Published on Tuesday, 29 March 2011
[Adapted from www.pawnation.com]
From Amy D. Shojai, a certified animal behavior consultant and the award-winning author of 23 pet care books, including "Complete Kitten Care" and "Complete Care for Your Aging Cat."
We love our cats but don't always understand cat communication. Our feline friends use a combination of vocalizations, body language and smells to talk with each other and their special people. Here are 12 ways cats communicate.
- Meows: These are rarely aimed at other cats. Instead meows are requests pointed at humans. For example, cats meow to be petted, for you to open the door or for you to wake up and fill their bowls. The more demanding Kitty becomes, the lower the pitch of the meow.
- Purrs: These vocalizations signal nonthreat. A cat's purr has been described as a feline smile, and cats purr in the presence of other pets and humans. Purrs often express happiness.
- Hisses: Keep your distance if you hear a hiss. Cats hiss at other pets and people. Hisses can be defensive or offensive, and arise from frightened or hostile felines.
- Growls: This is a serious warning from a cat that an attack may be coming. Hisses that don't succeed turn to growls when the cat can't escape.
- Chattering: This odd sound indicates frustration. Cats that watch critters through the window may chatter when unable to reach the evil squirrels.
- Spit: This not-so-pleasant communication is the equivalent of a feline gasp of surprise.
- Body Position: These movements indicate attitude. Confident cats face forward, while fearful cats stand sideways with arched backs to look larger than they really are. Defensive or submissive cats want to look small and nonthreatening, so they crouch low, with feet tucked, and ears and tail held close to the body. Cats show trust by placing themselves in vulnerable postures such as rolling.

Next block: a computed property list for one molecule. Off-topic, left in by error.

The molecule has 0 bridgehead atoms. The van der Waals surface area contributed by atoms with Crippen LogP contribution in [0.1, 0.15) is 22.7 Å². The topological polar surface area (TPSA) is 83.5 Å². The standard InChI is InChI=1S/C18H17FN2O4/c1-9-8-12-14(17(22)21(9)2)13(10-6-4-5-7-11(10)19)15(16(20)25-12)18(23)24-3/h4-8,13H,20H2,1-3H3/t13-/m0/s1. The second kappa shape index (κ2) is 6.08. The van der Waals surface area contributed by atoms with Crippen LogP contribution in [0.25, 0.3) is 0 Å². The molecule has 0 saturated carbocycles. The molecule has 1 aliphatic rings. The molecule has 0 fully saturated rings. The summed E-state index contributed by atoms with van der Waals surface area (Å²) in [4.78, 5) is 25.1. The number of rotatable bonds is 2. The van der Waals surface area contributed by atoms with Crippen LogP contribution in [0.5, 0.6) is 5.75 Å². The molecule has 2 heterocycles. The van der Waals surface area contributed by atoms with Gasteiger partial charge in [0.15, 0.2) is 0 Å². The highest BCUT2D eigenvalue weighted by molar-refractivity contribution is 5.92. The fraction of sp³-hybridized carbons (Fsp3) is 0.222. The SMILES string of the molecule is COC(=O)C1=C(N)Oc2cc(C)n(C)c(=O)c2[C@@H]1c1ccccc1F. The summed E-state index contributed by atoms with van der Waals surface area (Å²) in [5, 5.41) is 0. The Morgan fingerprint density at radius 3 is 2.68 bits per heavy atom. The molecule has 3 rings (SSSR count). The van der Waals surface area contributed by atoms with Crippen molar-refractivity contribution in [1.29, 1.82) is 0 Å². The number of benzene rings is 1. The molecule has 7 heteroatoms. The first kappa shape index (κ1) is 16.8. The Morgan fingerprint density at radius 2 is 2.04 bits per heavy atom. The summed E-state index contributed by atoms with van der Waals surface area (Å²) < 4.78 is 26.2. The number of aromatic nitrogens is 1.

- Fur Position: The hair on a cat can telegraph emotional state. Fur is smooth in relaxed cats. Any kind of arousal -- fear, aggression, happiness, stress -- may prompt fluffed fur that stands straight off the body. For instance, you'll see a bottle brush tail when kitty becomes excited.
- Ear Position: The ears of relaxed and interested cats face forward. Ears turn sideways in uneasy cats. Fearful kitties hold ears sideways like airplane wings. Ears that flicker back and forth very quickly indicate great agitation. The cat slicks his ears tight to the head in preparation for attack. Cats with one ear forward and one sideways aren't clear how they feel.
- Eye Reactions: They dilate suddenly (pupils go from slits to round) any time the cat feels sudden excitement. That arousal might be anything from the sight of a dog to a bowl of favorite food or a feather toy. Cat stares indicate a challenge. Squinting shows strong emotion and possibly impending attack. But a slow eye-blink to other cats or people signals nonthreat and is known as a "kitty kiss" when aimed at people.
- Tail Position: While these vary somewhat between cats, a tail held straight up, with just the end tipped over, is a feline "howdy" that signals to other cats and people a friendly greeting -- it means kitty wants to interact with you. Relaxed cat tails are held in a gentle U, and the greater his interest, the higher the cat holds his tail. Tails tucked between the legs or wrapped around the crouched body show fear. The end of the tail flicking back and forth indicates frustration that may progress to tail-thumping wags that warn of imminent attack. A bottle-brush tail held straight up or behind the cat shows aggression, but if it's held in an inverted U it is a defensive posture.
- Rubbing/Scratching Behavior: When cats rub against you or scratch objects they are leaving the equivalent of scented Post-It notes. Scent glands in the forehead, cheeks, paw pads and tail leave behind the kitty's signature scent. Cats rub or scratch to mark territory as owned -- including scent-marking a beloved human with cheek rubs.
Understanding cat vocabulary can help you become more attuned to what your cat has to say. But every cat is different, so pay attention to what your favorite feline does. Some cats develop their own way of communicating -- a particular meow, for example -- the same way people who speak the same language may have different regional accents. Watch your own kitty to learn the way he or she talks.
Amy Shojai also appears on Animal Planet's "Cats-101" and "Dogs-101," and lives in North Texas with a senior citizen Siamese who routinely hurls cat curses at a smart-aleck German shepherd. Read her blog on Red Room.